The contractors made preparations during the winter of 1874-1875, so they could begin work as early as possible in 1875. These preparations, however, did not permit the lighthouse to be activated that season, as the lantern and lighting apparatus, which were ordered from Chance Brothers of Birmingham England, arrived too late in the season to be shipped to Twillingate. The corners of the brick tower were beveled near its top, changing its shape from square to octagonal. This gives the tower unique shape, which many think resembles a milk bottle or baby bottle. The tower was originally painted red while the detached frame keepers’ dwelling, situated twenty-five feet from the tower and connected to it by a covered passageway, was painted white with a red roof.
The circular lantern room, with its two rows of triangular glass panes, and the revolving lighting apparatus, made up of eight lamps and reflectors, were installed in 1876, and the light was first exhibited on September 1 of that year. The tower’s white light attained its greatest brilliancy every thirty seconds and was displayed at a focal plane of 335 feet above the surrounding sea.
John T. Nevill, inspector of lights, noted in 1876 that the light was an excellent one and gave general satisfaction. Two years later, in 1878, he reported that the station was “the best and most completely equipped station in the island.” Part of the reason for the high quality of the light was attributable to its first keeper, Samuel Roberts.
Diphtheria broke out at three Newfoundland light stations, including Long Point Lighthouse, in 1879. Since only Samuel Roberts and his family were affected, Inspector Nevill concluded that the outbreak was due to polluted water, as James H. Preston, the assistant keeper, and his family, who lived under the same roof, attained their water from a different and purer source. Inspector Nevill requested a small outlay the following year to construct an enclosed well to serve as a water supply for the station.
Samuel Roberts retired in 1893 and was replaced by his son. For a time, the change seemed to be disadvantageous to the station, but things soon returned to the same excellent condition as under the first keeper.
A light was built at the end of the wharf in Twillingate harbour in 1885. This structure was rebuilt and supplied with new lamps in 1889, but had to be replaced in 1907 after it was destroyed by the sea. This picture shows the wooden octagonal wharf light in 1924, when it was painted in red and white horizontal bands.
In 1920, a fog alarm was established in a single-storey wooden building situated seaward of the lighthouse and dwelling at Long Point. The signal would sound a pair of two-second blasts every ninety seconds in this manner: two-second blast, five seconds of silence, two-second blast, eighty-one seconds of silence. The fog alarm building is linked to the keepers’ dwelling by a lengthy covered passageway.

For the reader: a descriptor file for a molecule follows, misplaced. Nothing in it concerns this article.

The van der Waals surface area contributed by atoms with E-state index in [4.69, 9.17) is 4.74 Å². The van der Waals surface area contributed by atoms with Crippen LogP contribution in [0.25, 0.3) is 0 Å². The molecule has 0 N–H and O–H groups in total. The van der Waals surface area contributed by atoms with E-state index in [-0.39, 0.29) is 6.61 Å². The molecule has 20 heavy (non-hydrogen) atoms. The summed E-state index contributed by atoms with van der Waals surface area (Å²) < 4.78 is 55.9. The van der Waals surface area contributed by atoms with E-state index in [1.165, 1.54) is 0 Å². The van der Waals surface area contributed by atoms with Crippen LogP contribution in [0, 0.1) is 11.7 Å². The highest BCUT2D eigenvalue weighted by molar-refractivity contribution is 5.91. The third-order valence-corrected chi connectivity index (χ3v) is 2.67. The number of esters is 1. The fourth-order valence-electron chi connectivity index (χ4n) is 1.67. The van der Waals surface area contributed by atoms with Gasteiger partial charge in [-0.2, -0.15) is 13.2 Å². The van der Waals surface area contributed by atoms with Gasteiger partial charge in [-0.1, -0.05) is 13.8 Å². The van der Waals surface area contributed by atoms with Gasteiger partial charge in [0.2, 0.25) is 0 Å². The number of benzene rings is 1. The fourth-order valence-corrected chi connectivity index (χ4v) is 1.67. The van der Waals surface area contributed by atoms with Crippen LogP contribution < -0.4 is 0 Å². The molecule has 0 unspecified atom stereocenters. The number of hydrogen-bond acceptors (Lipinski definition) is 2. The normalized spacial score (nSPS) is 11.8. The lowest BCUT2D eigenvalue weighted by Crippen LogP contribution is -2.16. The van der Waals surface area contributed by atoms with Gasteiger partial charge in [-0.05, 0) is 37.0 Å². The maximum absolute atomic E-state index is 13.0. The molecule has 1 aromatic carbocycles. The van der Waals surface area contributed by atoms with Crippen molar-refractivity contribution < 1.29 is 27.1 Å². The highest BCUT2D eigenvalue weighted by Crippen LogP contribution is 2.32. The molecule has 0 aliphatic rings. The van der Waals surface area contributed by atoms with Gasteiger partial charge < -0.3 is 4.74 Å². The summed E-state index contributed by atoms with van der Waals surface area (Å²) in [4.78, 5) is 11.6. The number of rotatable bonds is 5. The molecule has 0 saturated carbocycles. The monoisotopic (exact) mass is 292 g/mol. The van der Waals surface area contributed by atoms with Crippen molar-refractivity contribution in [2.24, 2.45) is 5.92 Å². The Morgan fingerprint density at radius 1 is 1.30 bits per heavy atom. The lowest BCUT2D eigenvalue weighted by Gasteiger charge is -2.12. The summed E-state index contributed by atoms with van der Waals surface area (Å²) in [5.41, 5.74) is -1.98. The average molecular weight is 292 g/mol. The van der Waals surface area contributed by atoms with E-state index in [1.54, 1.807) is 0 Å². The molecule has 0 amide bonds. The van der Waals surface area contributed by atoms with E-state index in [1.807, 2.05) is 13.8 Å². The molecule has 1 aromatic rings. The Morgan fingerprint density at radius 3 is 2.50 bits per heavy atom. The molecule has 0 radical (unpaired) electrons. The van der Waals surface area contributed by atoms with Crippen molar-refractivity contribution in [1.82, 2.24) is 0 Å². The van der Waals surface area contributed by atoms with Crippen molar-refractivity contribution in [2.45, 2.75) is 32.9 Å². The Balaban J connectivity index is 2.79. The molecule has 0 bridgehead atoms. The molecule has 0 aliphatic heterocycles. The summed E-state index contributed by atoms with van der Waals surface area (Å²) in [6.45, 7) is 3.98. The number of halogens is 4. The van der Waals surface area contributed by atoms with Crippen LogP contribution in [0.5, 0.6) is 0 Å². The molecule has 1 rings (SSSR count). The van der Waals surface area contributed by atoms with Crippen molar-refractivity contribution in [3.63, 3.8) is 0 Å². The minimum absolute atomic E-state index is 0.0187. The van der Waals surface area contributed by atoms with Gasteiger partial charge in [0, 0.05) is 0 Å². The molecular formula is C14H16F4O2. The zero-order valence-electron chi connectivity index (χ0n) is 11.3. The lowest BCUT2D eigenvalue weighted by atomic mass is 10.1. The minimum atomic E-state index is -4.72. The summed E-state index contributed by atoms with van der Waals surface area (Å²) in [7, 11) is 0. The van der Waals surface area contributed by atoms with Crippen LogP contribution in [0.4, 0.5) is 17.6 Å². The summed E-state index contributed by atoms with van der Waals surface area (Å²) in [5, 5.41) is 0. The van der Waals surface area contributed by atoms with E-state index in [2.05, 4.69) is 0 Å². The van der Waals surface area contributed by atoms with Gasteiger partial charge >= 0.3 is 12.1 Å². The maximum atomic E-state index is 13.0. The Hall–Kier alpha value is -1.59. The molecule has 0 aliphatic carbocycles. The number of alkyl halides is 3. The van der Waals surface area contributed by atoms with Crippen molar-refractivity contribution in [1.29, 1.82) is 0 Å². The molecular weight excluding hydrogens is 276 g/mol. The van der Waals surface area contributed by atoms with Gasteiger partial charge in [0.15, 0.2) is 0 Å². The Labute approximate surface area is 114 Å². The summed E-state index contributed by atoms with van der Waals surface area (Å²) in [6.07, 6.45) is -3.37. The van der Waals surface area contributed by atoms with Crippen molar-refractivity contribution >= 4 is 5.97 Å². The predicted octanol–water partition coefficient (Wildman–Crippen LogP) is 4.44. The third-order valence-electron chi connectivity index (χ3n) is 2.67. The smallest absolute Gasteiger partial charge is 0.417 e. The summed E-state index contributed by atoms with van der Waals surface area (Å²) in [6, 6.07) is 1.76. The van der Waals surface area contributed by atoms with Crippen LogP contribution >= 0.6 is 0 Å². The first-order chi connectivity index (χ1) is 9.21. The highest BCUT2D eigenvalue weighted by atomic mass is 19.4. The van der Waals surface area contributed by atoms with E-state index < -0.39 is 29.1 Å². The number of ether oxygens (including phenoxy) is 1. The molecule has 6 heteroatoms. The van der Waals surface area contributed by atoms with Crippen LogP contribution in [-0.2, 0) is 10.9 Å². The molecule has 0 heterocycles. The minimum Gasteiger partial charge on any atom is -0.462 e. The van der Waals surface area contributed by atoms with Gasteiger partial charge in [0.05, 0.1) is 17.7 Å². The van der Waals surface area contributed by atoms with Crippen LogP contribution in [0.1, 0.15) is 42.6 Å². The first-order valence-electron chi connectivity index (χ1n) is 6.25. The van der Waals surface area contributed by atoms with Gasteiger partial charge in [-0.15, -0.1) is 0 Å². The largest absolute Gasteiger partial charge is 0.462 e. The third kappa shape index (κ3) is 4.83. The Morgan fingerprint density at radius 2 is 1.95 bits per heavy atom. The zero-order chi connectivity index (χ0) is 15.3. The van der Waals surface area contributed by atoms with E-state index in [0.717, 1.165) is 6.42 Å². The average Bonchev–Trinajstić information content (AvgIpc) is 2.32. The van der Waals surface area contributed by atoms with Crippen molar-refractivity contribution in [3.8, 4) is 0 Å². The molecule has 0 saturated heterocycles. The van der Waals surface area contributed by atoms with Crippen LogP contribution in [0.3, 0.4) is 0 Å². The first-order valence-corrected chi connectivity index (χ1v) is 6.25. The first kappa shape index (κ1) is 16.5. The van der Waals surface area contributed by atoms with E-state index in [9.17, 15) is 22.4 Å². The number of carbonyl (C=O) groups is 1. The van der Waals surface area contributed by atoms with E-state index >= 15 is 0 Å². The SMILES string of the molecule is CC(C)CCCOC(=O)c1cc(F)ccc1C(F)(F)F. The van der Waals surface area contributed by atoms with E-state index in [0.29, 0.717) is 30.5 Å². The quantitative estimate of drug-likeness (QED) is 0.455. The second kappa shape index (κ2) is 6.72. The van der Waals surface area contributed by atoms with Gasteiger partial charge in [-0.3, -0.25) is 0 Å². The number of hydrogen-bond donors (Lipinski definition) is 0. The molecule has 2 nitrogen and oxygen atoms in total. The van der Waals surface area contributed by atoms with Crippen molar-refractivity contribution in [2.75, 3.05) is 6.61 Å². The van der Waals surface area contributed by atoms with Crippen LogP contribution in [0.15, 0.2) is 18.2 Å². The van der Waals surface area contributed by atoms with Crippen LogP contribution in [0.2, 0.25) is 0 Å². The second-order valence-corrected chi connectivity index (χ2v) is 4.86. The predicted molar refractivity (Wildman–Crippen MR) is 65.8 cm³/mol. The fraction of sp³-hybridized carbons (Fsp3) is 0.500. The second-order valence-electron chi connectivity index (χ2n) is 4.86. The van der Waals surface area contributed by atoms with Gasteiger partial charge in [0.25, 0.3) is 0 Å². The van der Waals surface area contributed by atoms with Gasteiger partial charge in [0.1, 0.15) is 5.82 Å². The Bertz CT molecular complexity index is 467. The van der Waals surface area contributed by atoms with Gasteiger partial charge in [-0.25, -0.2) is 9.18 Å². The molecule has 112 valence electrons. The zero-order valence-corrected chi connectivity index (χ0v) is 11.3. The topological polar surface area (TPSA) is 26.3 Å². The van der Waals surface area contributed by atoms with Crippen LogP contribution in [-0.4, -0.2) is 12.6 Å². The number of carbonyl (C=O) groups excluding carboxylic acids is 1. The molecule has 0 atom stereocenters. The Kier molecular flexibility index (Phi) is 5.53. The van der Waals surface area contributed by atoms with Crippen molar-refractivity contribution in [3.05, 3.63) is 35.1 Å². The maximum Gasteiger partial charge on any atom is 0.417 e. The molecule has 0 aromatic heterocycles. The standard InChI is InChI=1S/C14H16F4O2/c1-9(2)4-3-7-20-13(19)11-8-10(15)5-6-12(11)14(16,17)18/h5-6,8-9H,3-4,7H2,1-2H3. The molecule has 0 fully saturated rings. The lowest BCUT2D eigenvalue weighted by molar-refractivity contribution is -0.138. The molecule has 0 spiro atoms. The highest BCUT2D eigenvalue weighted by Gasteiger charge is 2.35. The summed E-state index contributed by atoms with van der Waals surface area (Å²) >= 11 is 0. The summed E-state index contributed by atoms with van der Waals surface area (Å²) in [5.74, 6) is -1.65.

On November 18, 1929, a magnitude 7.2 earthquake, centered on the edge of the Grand Banks, 250 kilometres offshore from Newfoundland, triggered a tsunami that struck the Burin Peninsula, killing twenty-eight people. This earthquake was felt in New York City and Montreal and caused cracks in the brick lighthouse at Twillingate. The brick tower was subsequently encased in 30.5 cm (one foot) of reinforced concrete.
The original lighting apparatus was removed in 1956. Electricity produced by a diesel generator was introduced at the station in the early 1960s, and a decade later the station was connected to commercial power. A causeway to South Twillingate Island was completed in 1973, making Twillingate accessible by land for the first time. This has allowed tourists to easily reach the charming town, which now promotes itself as the “iceberg capital” of Newfoundland.
Long Point Lighthouse is still staffed by a keeper, and a modern keeper’s dwelling at the station serves as a gift shop. The lighthouse and double dwelling were designated Recognized Federal Heritage Buildings in 1989. The current signature of the light is a white flash every five seconds, while the fog horn sounds a four-second blast each minute, when needed.
Keepers: Samuel Roberts (1875 – 1893), R.E. Roberts (1893 – 1896), R.S. Roberts (1897 – 1912), John and George Roberts (1932 – ), Edgar Sharpe (1952 – 1980), Allan Roberts (1969 – 1984), Barry Porter (1984 – 1988), Jack May (1988 – 2003), Barry Porter (2003 – ).